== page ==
I apologize for the inconsistent number of posts over the last few weeks. Other writing projects that had to take priority over what I post here and the lack of any really interesting movies about which to write have kept me away. This was also the reason my 31 Days of Horror posts were not wrapped up until the middle of November (but I promise I watched every film in October).
Unfortunately, between some upcoming travel and the need to focus on finishing some short stories, the month of December looks like it will be even more sporadic when it comes to new posts here. But I do have a question to ask of any other fiction writers who may read this.
Do you submit your fiction to markets that do not offer payment or only offer royalties with no advance?
I ask because I only submit to paying markets. My reasoning is that I work hard on my stories, investing hundreds of hours in writing, rewriting, research, rewriting some more, editing out most of what I rewrote, rewriting again, and then scrapping the whole damn thing and starting over from scratch. This is my system and it rarely works for me, but I’m comfortable with it. The problem is it’s an inefficient system that finds me putting in a lot of time and poking at some touchy scars in my subconscious. It does not seem unreasonable to me that a small press—whether we’re talking anthology or magazine—should find a way to pay me if they want to publish my story.
Before I get swamped with angry comments and e-mails from small press publishers and editors, I understand that many of you are putting out your publications purely out of love. I find this admirable but also more than a little irresponsible. If you want to run a money-losing hobby, that should be up to you, but please don’t ask for submissions and then tell the writer there is no money for them, but there might be if enough copies sell.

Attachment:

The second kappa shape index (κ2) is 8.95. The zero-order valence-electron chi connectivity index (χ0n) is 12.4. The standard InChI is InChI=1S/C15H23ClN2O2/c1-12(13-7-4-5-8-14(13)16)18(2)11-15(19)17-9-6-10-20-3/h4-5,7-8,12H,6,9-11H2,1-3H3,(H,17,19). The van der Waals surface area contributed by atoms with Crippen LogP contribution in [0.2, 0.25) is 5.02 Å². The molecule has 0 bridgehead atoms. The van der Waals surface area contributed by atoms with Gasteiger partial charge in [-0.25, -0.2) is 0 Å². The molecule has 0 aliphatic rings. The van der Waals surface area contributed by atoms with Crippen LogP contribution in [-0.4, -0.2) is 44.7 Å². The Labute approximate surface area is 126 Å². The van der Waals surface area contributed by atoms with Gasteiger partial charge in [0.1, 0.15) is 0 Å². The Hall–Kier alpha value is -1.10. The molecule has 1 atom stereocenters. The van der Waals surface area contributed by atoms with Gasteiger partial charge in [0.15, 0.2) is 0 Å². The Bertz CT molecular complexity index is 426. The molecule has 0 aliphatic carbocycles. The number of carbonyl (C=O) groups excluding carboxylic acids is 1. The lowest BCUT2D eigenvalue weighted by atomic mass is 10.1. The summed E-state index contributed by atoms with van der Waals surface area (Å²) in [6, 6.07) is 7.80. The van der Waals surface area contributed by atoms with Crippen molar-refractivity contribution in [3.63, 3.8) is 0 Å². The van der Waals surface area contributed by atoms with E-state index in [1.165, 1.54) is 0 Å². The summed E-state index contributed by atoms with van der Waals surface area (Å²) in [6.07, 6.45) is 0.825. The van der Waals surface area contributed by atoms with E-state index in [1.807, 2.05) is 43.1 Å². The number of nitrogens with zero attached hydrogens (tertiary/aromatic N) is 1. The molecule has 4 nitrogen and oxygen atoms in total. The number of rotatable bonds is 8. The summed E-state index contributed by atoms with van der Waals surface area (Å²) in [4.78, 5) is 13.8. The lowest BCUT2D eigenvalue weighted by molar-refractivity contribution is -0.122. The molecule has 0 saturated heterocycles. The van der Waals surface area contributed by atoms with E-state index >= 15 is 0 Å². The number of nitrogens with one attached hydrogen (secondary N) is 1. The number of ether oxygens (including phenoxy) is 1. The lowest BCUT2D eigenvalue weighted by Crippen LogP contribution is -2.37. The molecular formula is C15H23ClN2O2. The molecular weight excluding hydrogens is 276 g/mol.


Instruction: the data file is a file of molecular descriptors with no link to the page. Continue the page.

Most writers understand that when they are offered a deal that only pays royalties, they will never see any money, and if they do, it will be far less than what they would have made had they sold their story to a market that paid even one cent per word up front. So when I look at a call for submissions and it lists only royalties as payment, I feel a bit insulted (even worse are the ones that list “exposure” as payment).
It’s not that I think I’m the greatest writer in the world and deserve to get paid top dollar. What I do think is that I’m a pretty good writer and I shouldn’t give my work away to someone who might get lucky and turn a profit from it.
Beyond just the pure pride factor at play, there is the fact that the more writers who do give their work away for nothing makes it easier for small press publishers to offer nothing to writers who seek payment. If they are going to publish stories by unknown or semi-known writers, why should they pay them anything when they can take a story from a writer who doesn’t feel their work has any value? But you know what? You get what you pay for.
This brings me to the other reason I only submit to paying markets: I want my stories published with work by other good writers. By sticking to my guns when it comes to being paid, I’ve had my short fiction published alongside stories by Joe R. Lansdale, Jack Ketchum & Lucky McKee, Ramsey Campbell, Andrew J. McKiernan, and Kathryn Hore among others. That’s a pretty good list of authors and I feel fortunate that I get to be in the same table of contents with them.
So I ask you, fellow writers, am I being too stubborn? Am I shutting myself off from too many potential publication options? Hell, am I being a snob? Sound off in the comments if you want, hit the contact button and send me a message, or e-mail me at email@example.com.
You can contact me at firstname.lastname@example.org and read all the extraneous crap that goes through my head by following me on Twitter.
Matt, to see my name amongst that list of authors is incredibly gratifying! Thank you! And a great article too 🙂
You’re welcome, Andrew! And thank you for the compliment on my born from frustration post.